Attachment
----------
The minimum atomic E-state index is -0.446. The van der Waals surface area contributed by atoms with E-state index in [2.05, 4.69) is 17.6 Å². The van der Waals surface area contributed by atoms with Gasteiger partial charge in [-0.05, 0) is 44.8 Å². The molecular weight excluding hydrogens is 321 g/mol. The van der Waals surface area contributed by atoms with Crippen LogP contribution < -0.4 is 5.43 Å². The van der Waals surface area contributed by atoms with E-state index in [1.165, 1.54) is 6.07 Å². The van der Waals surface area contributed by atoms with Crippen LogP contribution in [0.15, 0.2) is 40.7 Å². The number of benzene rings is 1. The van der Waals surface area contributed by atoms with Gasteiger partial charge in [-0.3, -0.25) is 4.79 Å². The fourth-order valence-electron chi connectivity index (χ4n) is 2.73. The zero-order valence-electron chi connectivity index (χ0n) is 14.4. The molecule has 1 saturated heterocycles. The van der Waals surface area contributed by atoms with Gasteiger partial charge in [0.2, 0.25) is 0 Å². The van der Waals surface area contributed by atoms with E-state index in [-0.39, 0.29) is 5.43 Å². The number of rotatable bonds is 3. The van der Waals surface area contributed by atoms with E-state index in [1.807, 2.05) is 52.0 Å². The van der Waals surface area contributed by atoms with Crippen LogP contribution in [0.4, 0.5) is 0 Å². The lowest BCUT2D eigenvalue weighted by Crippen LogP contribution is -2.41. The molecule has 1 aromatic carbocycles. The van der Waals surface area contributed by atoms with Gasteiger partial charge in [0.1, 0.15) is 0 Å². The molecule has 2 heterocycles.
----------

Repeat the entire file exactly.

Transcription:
The minimum atomic E-state index is -0.446. The van der Waals surface area contributed by atoms with E-state index in [2.05, 4.69) is 17.6 Å². The van der Waals surface area contributed by atoms with Gasteiger partial charge in [-0.05, 0) is 44.8 Å². The molecular weight excluding hydrogens is 321 g/mol. The van der Waals surface area contributed by atoms with Crippen LogP contribution < -0.4 is 5.43 Å². The van der Waals surface area contributed by atoms with E-state index in [1.165, 1.54) is 6.07 Å². The van der Waals surface area contributed by atoms with Crippen LogP contribution in [0.15, 0.2) is 40.7 Å². The number of benzene rings is 1. The van der Waals surface area contributed by atoms with Gasteiger partial charge in [-0.3, -0.25) is 4.79 Å². The fourth-order valence-electron chi connectivity index (χ4n) is 2.73. The zero-order valence-electron chi connectivity index (χ0n) is 14.4. The molecule has 1 saturated heterocycles. The van der Waals surface area contributed by atoms with Gasteiger partial charge in [0.2, 0.25) is 0 Å². The van der Waals surface area contributed by atoms with E-state index in [-0.39, 0.29) is 5.43 Å². The number of rotatable bonds is 3. The van der Waals surface area contributed by atoms with E-state index in [1.807, 2.05) is 52.0 Å². The van der Waals surface area contributed by atoms with Crippen LogP contribution in [0.4, 0.5) is 0 Å². The lowest BCUT2D eigenvalue weighted by Crippen LogP contribution is -2.41. The molecule has 1 aromatic carbocycles. The van der Waals surface area contributed by atoms with Gasteiger partial charge in [0.1, 0.15) is 0 Å². The molecule has 2 heterocycles.